TRUE LOVE HAS
I was in the airport bookstore a few weeks ago, browsing for
a trashy novel, when my eyes flashed on an old love, staring at me from
the cover. It was Joe Montana and the book was "Montana, the
Biography of Football's Joe Cool."
Memories came flooding back as I leafed through the
pages. First it was just a man crush, and then a full fledged bromance. I
thought about all the wonderful years we spent together back in the 80's
and 90's, and my heart swelled once again.
"You're not buying that book!" my wife gasped when
I met her at the register and sheepishly showed her my purchase. "I
thought you'd moved on."
I could understand her jealousy, and perhaps I could have
been more sensitive instead of parading an old love right in her face. But
I was so overwhelmed with memories of Joe's and my time together that I
didn't really care about anything else at the moment.
I finished the book a few days ago. I relived all our
intimate moments, from "The Catch" to the four Super Bowl
Championships engineered by the man I love. And I anguished once again
over the bone-crushing hits, the losses, and the injuries. Good times and
bad, like any relationship.
When I turned the last page before falling asleep, I let out
a big sigh. "I miss him," I said to my wife. "He was
She moved a few feet farther away, which wasn't easy.
"What is it with you and your man crushes?" she asked. "I
never have any women crushes."
Jealousy is never pretty. I let her know she'd always be the
number one woman in my life. That didn't go over well. And then I let her
know that my man crushes were few and far between. I certainly didn't cat
In fact, besides Joe Cool, I could count only four
relationships in my entire lifetime. It started in high school, of course,
with the release of "Butch Cassidy and the Sundance Kid," my
favorite movie. Yes, it was a threesome with Paul Newman and Robert
Redford, and I'm not embarrassed to admit it.
I watched most of their subsequent movies, but they would
always be Butch and Sundance to me. It was a package deal, and it lasted
But lest you think I was enamored by youth and looks, my next
love showed my range. Yes, I fell for an older man, Mikhail Gorbachev, who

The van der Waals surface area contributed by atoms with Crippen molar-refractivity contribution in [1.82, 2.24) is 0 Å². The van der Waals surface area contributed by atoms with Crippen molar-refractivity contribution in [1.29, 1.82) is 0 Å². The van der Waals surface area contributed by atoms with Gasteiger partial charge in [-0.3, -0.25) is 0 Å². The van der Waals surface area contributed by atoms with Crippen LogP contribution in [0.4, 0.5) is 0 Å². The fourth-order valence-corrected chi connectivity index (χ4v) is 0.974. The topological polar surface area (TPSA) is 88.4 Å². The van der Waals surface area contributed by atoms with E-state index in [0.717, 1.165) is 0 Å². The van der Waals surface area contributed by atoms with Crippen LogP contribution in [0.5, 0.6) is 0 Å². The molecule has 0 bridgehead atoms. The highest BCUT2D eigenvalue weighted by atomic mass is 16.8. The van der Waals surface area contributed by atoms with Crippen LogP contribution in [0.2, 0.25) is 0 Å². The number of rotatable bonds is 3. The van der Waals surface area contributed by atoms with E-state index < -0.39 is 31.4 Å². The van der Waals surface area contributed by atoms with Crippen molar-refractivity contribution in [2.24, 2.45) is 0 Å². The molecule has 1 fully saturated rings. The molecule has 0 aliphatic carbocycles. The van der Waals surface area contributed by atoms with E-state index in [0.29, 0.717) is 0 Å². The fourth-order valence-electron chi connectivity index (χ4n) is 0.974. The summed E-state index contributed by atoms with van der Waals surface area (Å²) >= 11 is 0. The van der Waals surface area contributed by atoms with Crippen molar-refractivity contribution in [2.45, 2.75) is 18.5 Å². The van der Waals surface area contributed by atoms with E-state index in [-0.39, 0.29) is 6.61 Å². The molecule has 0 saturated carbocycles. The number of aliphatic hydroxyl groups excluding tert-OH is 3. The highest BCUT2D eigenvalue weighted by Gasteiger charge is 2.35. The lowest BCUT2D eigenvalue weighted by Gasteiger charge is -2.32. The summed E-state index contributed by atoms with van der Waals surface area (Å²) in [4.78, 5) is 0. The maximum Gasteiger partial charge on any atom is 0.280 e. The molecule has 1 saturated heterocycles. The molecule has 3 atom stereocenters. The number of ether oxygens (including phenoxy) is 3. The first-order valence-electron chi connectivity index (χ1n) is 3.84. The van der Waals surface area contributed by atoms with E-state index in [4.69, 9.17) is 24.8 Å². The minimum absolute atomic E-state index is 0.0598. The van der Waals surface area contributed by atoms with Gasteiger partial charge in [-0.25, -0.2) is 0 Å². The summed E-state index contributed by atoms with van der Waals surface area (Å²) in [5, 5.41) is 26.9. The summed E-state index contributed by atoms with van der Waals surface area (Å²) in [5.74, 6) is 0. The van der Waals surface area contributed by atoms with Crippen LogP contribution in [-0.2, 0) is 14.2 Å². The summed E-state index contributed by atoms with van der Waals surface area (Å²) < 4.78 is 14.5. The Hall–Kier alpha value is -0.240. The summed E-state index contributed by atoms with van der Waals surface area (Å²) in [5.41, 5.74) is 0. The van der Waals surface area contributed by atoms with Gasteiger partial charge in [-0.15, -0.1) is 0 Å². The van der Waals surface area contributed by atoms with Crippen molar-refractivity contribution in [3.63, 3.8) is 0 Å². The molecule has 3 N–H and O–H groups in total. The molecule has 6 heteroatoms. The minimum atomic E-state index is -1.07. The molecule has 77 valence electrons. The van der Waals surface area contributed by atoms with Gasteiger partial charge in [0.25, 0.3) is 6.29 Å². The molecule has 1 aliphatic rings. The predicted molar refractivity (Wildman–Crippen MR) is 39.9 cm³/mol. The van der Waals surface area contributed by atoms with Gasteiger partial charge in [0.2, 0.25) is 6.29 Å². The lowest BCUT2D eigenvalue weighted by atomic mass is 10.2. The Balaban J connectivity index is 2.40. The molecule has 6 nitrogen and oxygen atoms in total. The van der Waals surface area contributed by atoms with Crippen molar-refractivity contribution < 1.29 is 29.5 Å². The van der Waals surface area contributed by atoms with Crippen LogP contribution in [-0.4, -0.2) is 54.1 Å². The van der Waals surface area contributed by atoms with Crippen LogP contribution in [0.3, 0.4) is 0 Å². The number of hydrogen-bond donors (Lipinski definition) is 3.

dismantled the Soviet Union and ended the Cold War.
He wasn't particularly handsome, but Micky (that was my pet
name for him) had other things going for him, like saving the world. And I
always thought that birthmark on his forehead was kind of cute.
Then there were some flings, but nothing substantial. Most
recently, I had a man crush on Barack Obama, especially when I learned his
two favorite pastimes were basketball and body surfing, which mirrored
mine. There's still a spark there, but I'm not sure it's going anywhere.
Once he leaves office, it will probably be gone.
Then, of course, there's my current man crush on Steve Kerr,
the Golden State Warriors head coach. Smart, funny, great athlete,
fascinating background growing up in the Middle East……he's my kind of
guy. It's definitely a budding bromance, but it probably depends on
whether he can bring home one or two more championships. Hate to put the
pressure on him, but that's life.
But while all those men have a special place in my heart, it
all comes back to Joe Cool. As a native San Franciscan growing up watching
the 49ers lose year after year, Montana came into my life and brought
years of joy. And with his infectious smile and admirable humility, it was
impossible not to love him.
"Do you love me as much as you love Joe Montana?" asked
my wife, I think kiddingly, as I turned off the reading light.
I should have answered right away, but I thought about it for
awhile. It was definitely different. She couldn't throw a spiral, but then
again, she had many other attributes that were in her favor.
"It was a long time ago and I'm over him," I lied.
"As you suggested, I've moved on. You'll always be number one."
At least until the NBA championship in June.